By Martel Sharpe
With its 25th anniversary on the horizon, Atlanta’s FunkJazz Kafé Arts & Music Festival is celebrating a quarter-of-a-century of artistic Black culture on Saturday, August 10 at The Tabernacle.
Just as vibrate as its creator and curator, Jason Orr, FunkJazz Kafé has survived throughout the years with 49 events under its belt, making its 25th anniversary the 50th.
“Essentially, FunkJazz Kafé Arts & Music Festival is about cultural prevention, cultural sustainability, cultural education, and cultural innovation,” Orr said. “We focus on various artistic disciplines as opposed to music performances. We are not a concert.”
“We just happen to have a cache of exceptional talent.”
Though FunkJazz Kafé is more than just a typical music festival, the event procured a host of iconic artists over the years including Goodie Mob, Outkast, Janelle Monae, Arrested Development, Soul II Soul, Jill Scott, Cee Lo Green, Erykah Badu, India Arie, Public Enemy, and more.
“We want to preserve the legacy of Black excellence in every artform whether its culinary arts or fashion pattern designing. We want to sustain those cultures and not let people take it from us as they have in the past, and we want to innovate upon it. Innovate upon these cultural legacies and educate the generations behind us about it,” Orr said.
The 48-year-old Atlanta native started FunkJazz Kafé Arts & Music Festival back in 1994 with its inaugural event taking place at Atlanta’s historic Royal Peacock on Auburn Avenue.
“It was awesome,” Orr said. “We had multiple vendors. We had great performances from Arrested Development, who in 94’ was like Anderson Paak. Then there was also Bone Cusher and leaders of the New School.”
According to Orr, what he has turned into a 25-year legacy started with a typical day for him, while working for the City of Atlanta at the time and managing a band.
“I got into the Royal Peacock because the guy gave it to me for free,” Orr said. “I was a tax collector for the City of Atlanta and the guy came in to pay his taxes, and he said, ‘I own this club you should come check it out.’”
“I wanted to create something that highlights other artists and musician. I knew a lot of fashion designers, I knew a lot of visual artists. People who did sculptures, people who did water-based paintings, people who did acrylic paintings, people who did pottery and handcrafted jewelry.”
As FunkJazz Kafé continued to grow, the mission stayed the same even though the venues changed.
Orr says that, in the past, the festival set up shop in some of Atlanta’s most notable locations including The Science & Technology Museum of Atlanta (SciTrek) which closed in 2004, Atlanta Stage Works which is now Krog Street Market, Nexus Contemporary Art Gallery which is now Atlanta Contemporary Art Gallery, the Nike Pavilion and World Club which was on Marietta Street.
“I would make venues,” Orr said, “It didn’t even have to be a venue, long as they had bathrooms and were approved for food and beverage, and fire permits, we were good.”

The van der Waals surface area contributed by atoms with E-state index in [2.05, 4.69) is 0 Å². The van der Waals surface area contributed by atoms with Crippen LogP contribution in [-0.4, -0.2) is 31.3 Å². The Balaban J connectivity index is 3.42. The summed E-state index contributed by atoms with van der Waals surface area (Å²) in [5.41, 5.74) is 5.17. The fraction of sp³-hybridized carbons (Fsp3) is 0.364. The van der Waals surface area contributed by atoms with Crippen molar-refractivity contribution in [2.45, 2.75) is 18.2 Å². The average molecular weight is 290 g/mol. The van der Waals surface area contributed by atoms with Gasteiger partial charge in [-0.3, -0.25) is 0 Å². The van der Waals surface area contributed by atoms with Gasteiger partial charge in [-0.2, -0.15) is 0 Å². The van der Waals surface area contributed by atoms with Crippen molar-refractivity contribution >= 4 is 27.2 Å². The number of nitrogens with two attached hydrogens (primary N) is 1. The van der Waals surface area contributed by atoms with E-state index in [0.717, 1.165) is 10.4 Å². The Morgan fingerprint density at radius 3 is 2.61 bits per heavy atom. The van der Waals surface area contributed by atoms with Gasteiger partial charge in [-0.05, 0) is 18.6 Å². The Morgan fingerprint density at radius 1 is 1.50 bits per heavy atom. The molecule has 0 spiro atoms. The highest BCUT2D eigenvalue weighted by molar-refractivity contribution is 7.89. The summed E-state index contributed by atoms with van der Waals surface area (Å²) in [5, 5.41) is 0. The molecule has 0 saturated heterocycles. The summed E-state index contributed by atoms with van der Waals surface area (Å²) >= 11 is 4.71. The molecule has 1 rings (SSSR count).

However, returning to The Tabernacle for its 25th anniversary is special for FunkJazz Kafé since it was the first event that ever took place within that space.
“We opened The Tabernacle in 1996 as it was the House of Blues,” Orr said. “FunkJazz Kafé did a partnership with Dallas Austin’s Rowdy Records. And we did the first event in what is now called The Tabernacle.”
Since then, FunkJazz Kafe has expanded, further tackle its mission to preserve Black culture and innovation through its award-winning film, “FunkJazz Kafe’s” Diary of A Decade” and producing the FJK Documentary Film Festival & Music Conference.
Beyond celebrating the arts, Orr also mandated that the festival would have a civic service initiative, creating a positive impact in the community.
“At the first one, we started our civic service initiative,” Orr said. “We were taking food donations for the homeless for a reduced price. It was $12 to get and we would take $5 off if you brought a canned good.”
“We kept that tradition and all the way up to today we’ve donated almost a million plates of food, (approximately) 900,030.”
However, Orr says that he plans to top himself this year with the 25th anniversary featuring various suites to festival-goers to enjoy.
These suites will feature various art forms including poetry, health and wellness, fashion, and different genres of music.
He’s very excited about the “House Party” suite which will simulate a 1980s house party and will change its music every 15 minutes to all people to enjoy hip-hop, reggae, afrobeat, house music, and more.
Additionally, the festival will have a vegan food court and up to 40 vendors participating in its marketplace.
And though it’s FunkJazz Kafé’s tradition to keep its roster of musical guests a secret until the day of, Orr says that he has a lot of great performers lined up and ready to go.
“We’re going to introduce new people that some people don’t know and we’re going to celebrate with some of our musical icons,” Orr said.
This article originally appeared in The Atlanta Voice.